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Jane Green

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  1. 1.
    Honeybunch
    2:330:30
  2. 2.
    Momma Goes Where Papa Goes or Papa Don't Go Out Tonight (Recorded December 1923)
    3:300:30
  3. 3.
    Wild Romantic Blues (Recorded December 1920)
    2:480:30
  4. 4.
    Hard to Get Gertie
    3:240:30
  5. 5.
    Lonely Blues (Recorded December 1920)
    2:530:30
Jane Green was a major name for a time in the 1920s, but her early death and the passing of many decades have resulted in her being largely forgotten.
Born in Louisville, Green grew up in Los Angeles, learned the songs of the era from her actress mother, and at 14 began working in clubs. At that stage, she often performed vaudevillian blues and ragtime-oriented songs. Green was more than a singer, and was also a champion trick horse rider who appeared occasionally at rodeos. To play it safe, she also graduated from business college. She and her first husband, Jimmy Blyer, worked as the vaudeville team Geren & Blyer. She sang while Blyer was her piano accompanist and musical director. They were a hit in New York in 1918, sometimes worked with Eddie Cantor in the early '20s, and introduced "Everybody Loves My Baby" and "I Never Knew I Could Love Anybody," although unfortunately they did not record either song. Blyer's death in 1924 ended that part of Green's life.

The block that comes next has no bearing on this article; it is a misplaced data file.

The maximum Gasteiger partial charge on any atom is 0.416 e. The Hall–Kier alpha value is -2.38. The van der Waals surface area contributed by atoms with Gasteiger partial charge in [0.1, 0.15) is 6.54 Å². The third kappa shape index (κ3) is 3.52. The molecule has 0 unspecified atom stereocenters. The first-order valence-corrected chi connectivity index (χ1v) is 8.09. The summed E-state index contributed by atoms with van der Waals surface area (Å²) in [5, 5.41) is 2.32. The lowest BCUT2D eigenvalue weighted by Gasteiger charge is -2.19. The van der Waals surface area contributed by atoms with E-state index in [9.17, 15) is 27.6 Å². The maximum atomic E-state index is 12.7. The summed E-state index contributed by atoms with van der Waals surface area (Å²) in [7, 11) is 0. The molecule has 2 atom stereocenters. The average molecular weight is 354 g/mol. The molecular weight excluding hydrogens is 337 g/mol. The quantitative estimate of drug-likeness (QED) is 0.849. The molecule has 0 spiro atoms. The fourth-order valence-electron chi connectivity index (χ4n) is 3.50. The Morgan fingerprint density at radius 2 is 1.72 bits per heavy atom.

Jane Green made her first records in 1920, recorded frequently for Victor during 1923-1927, and worked with Isham Jones during 1924-1925. While Mildred Bailey usually gets the credit for being the first female singer featured regularly with a top dance orchestra (joining Paul Whiteman in 1929), Green actually predated her by five years. In 1927 when she was 30 and at the height of her fame, Jane Green was a passenger in a car that was involved in an accident. Her nose was broken and she suffered internal damage that probably affected the remainder of her life. She made a comeback, but a second marriage was a constant headache for her and she lost a lot of her money in the 1929 Wall Street crash. She was active in radio during 1929-1931, hosting a 45-minute weekly program, Jane Green's Manhattan. But the singer had increasingly shaky health and died of a stroke when she was just 34. ~ Scott Yanow, Rovi

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